In an interim staff report published on Friday, the Committee on the Judiciary and the Select Subcommittee on the Weaponization of the Federal Government outlined civil liberties abuses performed by the Internal Revenue Service and showed that the IRS ceased its unannounced visit policy after Congressional oversight.
“History has shown how the Internal Revenue Service (IRS), with its vast power to reach into the lives of Americans, has the tremendous potential to violate the civil liberties of American citizens. As Justice John Marshall noted over two-hundred years ago, the ‘power to tax involves the power to destroy.’ The Committee’s and Select Subcommittee’s oversight demonstrates that Justice Marshall’s warning is as potent now as it was then,” the report states.
The report sheds light on several civil liberties abuses that have occurred within the first nine months of the 118th Congress, including the IRS conducting an unannounced field visit to the home of journalist Matt Taibbi the same day he was testifying before Congress on government abuses, an IRS giving a fake name and used “deception to gain entry into the house of an Ohio taxpayer and then threatened her when asked to leave,” and the IRS repealing it’s policy on unannounced field visits after the committee and subcommittee’s oversight uncovered abuses by the IRS.
“The Committee’s and Select Subcommittee’s oversight revealed, and led to the swift end of, the IRS’s weaponization of unannounced field visits to harass, intimidate, and target taxpayers.”
“Taxpayers can now rest assured the IRS will not come knocking without providing prior notice—something that should have been the IRS’s practice all along. No American should fear again an unannounced visit from the powerful tax collector. No American should fall victim to deception from their own government to threaten and pressure them into submission. The details that the Committee and Select Subcommittee gathered about IRS abuses are shocking examples of the federal government’s weaponization,” the report concludes.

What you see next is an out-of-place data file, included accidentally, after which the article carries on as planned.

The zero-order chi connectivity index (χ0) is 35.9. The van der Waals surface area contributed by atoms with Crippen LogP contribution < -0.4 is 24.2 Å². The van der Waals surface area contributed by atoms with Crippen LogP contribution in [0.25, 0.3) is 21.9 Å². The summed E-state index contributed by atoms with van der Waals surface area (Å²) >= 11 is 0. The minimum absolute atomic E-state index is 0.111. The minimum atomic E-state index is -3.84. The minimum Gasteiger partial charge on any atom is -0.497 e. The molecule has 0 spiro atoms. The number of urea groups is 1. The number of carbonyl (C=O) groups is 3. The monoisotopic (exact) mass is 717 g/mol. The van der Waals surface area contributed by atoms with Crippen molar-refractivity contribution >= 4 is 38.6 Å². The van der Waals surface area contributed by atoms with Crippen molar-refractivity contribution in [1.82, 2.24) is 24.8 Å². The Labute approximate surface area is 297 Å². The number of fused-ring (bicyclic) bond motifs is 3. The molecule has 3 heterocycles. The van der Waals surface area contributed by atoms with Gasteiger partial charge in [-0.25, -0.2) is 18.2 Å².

In the case of Taibbi, the report stated that the IRS visited the home of the journalist the same time he appeared before Congress, with the IRS leaving a note for Taibbi to call them.
The IRS told Taibbi that they had rejected his 2018 and 2021 tax filings, but the report stated that the IRS had made no attempt to contact him by another means before showing up at his doorstep.
They showed up to his house despite Taibbi not owing any money, and in fact, was owed a return.
The report notes that Taibbi’s case was opened by the IRS in December of 2022, just three weeks after he began publishing the Twitter Files series, detailing how government agencies were censoring speech on social media.
The report highlights another case, in which an IRS agent visited the Ohio home of a taxpayer on April 25 of 2023, and introduced himself as “Bill Haus.”
This agent told the woman that she had not completed filings for an estate that she was the fiduciary, and that she owed the IRS “a substantial amount.”
The woman said she had not received any notice from the IRS before the visit of an outstanding balance.
The agent eventually said the purpose of the visit was because the “decedent allegedly had several delinquent tax return filings,” the report states, and gave the woman several documents to complete, to which she called her accountant, who did not answer, and then her attorney, who told the agent to leave.
“Agent ‘Haus' responded aggressively, insisting, ‘I am an IRS agent, I can be at and go into anyone’s house at any time I want to be.' At the end of his unannounced visit, Agent “Haus” told the taxpayer he would mail her paperwork for her to execute and threatened that she would have exactly one week to satisfy the remaining balance or he would freeze all her assets and put a lien on her house.”
This is a breaking story and will be updated.